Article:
From the Potomac to the Mon

Yesterday was a very successful day at the National Archives and I’m still processing what I found but here are some highlights. First, I wasn’t sure if I would end up going – so much to do at home, nothing there I really had to have anytime soon. But since I was off from work and I had offered to get a Civil War pension application for a friend, I decided to go for it. Traffic was very light and I was across the Potomac River and at Archives in just 15 minutes.

National Archives

While waiting for the pension application, I wanted to see what I could find out about David Hughes. I had found a David Hughes living in Washington, D.C., in the 1870s and 1880s, and suspected he might be a former slave named Davy whose family I have been working on.

I knew a David Hughes was listed in the NPS Civil War Soldier and Sailor Index as serving with the Unassigned Company A with the U.S. Colored Infantry, which was organized in Alexandria near where Davy had been enslaved. I had checked on Ancestry to see if David Hughes or his widow had filed a pension application but didn’t find one in the Washington, D.C., area. So I decided to focus on the Unassigned Co. A, which is very hard to find in records because, as its names suggests, it was never assigned to a larger regiment. It had been known as the Virginia Colored Guards but records after the war use Unassigned Co. A. Despite being listed on a finding aid, the regimental book for Virginia Colored Guards was “not found.”

I expanded my search for a pension application and in Footnote, found one for a David Hughes with Unassigned Co. A. It was a widow’s application filed in Pennsylvania but her name did not appear on the record. A staffer checked their index and found the widow’s name was Frances Richardson. The David I was looking for had a wife named Frances so perhaps this new last name indicated she had remarried and moved to Pennsylvania.

About 90 minutes later, I signed for the record, opened the brown envelope and quickly scanned the pages for confirmation that this was for the David Hughes from Alexandria – and it was! But was this David Hughes the former slave who had been known at Volusia as Davy? I kept scanning the yellowed pages as I carefully moved them one at a time. Then, about midway through, I saw the single document that had all the proof I needed to be sure that this soldier was indeed Davy! (Pretty sure I did a double fist pump before the chills set in and my eyes started tearing up.)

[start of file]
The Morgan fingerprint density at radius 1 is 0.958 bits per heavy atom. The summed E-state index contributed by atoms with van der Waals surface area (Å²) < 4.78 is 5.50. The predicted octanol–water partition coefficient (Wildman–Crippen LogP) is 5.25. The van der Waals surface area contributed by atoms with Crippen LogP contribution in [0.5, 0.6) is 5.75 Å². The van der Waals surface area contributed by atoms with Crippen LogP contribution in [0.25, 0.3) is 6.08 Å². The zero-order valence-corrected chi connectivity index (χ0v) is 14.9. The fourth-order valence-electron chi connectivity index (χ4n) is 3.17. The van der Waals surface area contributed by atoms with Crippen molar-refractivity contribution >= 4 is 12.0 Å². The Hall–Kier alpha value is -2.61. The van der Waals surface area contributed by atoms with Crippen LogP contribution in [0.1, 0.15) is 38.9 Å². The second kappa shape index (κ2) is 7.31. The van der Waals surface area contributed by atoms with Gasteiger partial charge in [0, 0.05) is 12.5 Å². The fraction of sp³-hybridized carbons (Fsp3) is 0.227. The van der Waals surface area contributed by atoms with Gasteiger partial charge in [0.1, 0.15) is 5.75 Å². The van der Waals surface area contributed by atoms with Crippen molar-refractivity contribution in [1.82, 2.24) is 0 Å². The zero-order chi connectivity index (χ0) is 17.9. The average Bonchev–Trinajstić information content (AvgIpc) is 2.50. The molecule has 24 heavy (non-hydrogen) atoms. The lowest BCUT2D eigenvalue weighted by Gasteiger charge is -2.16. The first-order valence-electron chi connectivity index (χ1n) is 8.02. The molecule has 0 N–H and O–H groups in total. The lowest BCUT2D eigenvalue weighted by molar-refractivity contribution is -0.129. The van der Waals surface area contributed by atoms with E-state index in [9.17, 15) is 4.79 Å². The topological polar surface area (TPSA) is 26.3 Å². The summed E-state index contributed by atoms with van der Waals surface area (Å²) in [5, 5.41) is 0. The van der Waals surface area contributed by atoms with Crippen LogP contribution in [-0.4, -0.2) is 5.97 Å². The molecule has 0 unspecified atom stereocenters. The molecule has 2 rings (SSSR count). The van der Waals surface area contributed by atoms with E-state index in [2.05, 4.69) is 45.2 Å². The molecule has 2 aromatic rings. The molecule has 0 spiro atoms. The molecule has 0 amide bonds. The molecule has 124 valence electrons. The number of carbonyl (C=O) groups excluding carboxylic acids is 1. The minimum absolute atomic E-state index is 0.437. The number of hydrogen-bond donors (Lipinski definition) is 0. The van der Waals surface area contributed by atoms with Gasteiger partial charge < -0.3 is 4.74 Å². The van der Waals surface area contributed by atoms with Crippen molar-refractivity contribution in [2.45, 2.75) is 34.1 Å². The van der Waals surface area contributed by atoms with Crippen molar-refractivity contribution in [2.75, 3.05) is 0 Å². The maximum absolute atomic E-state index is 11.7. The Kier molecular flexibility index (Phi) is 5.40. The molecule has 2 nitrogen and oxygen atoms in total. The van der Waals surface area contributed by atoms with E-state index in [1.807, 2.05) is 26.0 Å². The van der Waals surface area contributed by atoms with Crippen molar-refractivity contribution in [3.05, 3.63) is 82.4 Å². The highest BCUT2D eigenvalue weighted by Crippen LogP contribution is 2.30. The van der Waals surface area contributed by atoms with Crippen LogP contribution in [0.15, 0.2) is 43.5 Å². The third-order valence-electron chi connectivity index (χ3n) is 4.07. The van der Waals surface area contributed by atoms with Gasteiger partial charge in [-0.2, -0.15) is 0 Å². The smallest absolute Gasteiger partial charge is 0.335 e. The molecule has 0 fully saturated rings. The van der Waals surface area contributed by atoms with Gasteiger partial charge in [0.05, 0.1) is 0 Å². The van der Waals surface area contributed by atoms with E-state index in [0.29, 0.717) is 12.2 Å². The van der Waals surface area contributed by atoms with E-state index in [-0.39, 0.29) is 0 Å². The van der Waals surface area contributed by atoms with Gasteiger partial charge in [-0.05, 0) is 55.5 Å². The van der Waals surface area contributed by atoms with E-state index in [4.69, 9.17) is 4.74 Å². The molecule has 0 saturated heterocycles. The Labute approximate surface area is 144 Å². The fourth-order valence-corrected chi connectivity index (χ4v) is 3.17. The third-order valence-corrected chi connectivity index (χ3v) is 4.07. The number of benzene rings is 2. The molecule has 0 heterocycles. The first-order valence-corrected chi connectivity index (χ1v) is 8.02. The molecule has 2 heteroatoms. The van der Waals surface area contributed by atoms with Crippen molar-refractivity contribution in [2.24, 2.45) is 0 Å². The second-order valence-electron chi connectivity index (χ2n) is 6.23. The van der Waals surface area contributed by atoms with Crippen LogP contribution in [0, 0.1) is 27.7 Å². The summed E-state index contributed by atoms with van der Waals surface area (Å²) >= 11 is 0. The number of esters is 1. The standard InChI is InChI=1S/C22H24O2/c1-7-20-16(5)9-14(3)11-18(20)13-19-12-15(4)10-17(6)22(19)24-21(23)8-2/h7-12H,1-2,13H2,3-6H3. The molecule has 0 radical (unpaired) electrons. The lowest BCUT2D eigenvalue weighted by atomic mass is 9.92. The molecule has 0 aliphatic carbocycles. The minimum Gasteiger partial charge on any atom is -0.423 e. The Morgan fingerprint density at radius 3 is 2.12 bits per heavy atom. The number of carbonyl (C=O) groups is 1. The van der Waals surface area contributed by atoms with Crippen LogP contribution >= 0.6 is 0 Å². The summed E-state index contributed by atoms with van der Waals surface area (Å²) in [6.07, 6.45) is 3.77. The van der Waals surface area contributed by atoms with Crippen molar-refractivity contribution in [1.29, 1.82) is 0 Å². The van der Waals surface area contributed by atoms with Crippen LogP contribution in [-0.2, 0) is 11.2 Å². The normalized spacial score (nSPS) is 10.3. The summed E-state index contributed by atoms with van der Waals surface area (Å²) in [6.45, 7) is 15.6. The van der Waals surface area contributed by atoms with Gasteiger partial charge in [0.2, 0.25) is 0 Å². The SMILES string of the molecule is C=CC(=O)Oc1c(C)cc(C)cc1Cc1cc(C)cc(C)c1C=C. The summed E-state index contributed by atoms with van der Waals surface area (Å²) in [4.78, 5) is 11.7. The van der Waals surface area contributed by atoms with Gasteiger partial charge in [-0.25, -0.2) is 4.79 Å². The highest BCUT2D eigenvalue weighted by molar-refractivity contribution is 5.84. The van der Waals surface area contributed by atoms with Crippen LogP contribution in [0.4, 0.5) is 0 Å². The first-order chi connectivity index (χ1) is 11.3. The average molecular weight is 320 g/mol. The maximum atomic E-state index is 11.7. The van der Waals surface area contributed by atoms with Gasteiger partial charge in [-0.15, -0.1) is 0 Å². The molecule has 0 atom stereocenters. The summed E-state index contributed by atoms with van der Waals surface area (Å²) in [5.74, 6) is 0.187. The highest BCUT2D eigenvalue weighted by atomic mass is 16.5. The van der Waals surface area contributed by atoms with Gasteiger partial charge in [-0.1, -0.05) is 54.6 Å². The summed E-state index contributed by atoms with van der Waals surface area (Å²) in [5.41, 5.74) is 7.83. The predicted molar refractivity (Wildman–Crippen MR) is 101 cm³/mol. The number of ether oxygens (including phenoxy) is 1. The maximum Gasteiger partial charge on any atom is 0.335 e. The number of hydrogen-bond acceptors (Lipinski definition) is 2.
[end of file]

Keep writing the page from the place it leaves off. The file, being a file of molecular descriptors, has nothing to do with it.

Page from Civil War pension application #485519, National Archives

David’s widow had identified the Macrae family who owned him and the farm Vallusia as the place where he lived and worked. Frances had also been enslaved at Volusia, though she was born in Fauquier County. They had been married in 1851 in a ceremony at the Theological Seminary, just a short distance from Volusia. The full record revealed many other details, like the names and birthdates of their fourteen children and David’s death date and burial place.

I photographed every page before turning in this precious record. I was so excited that I could forgive myself for not considering the possibility that a widow might have actually moved away, as far away as western Pennsylvania. The funny thing was that a week earlier I was recalling an old friend from college I hadn’t thought of in years. Laurie was from Charleroi, Pa., and last week I actually asked another friend from college about her. Laurie was the only person I knew from Charleroi, but guess where Frances Hughes Richardson was living when she filed her pension application? That same little regal-sounding town along the Monongahela River.  


  1. Congratulations Amy! What a fantastic record to find. I just love pension records because they often contain so much incredible information - they are an amazing record set.


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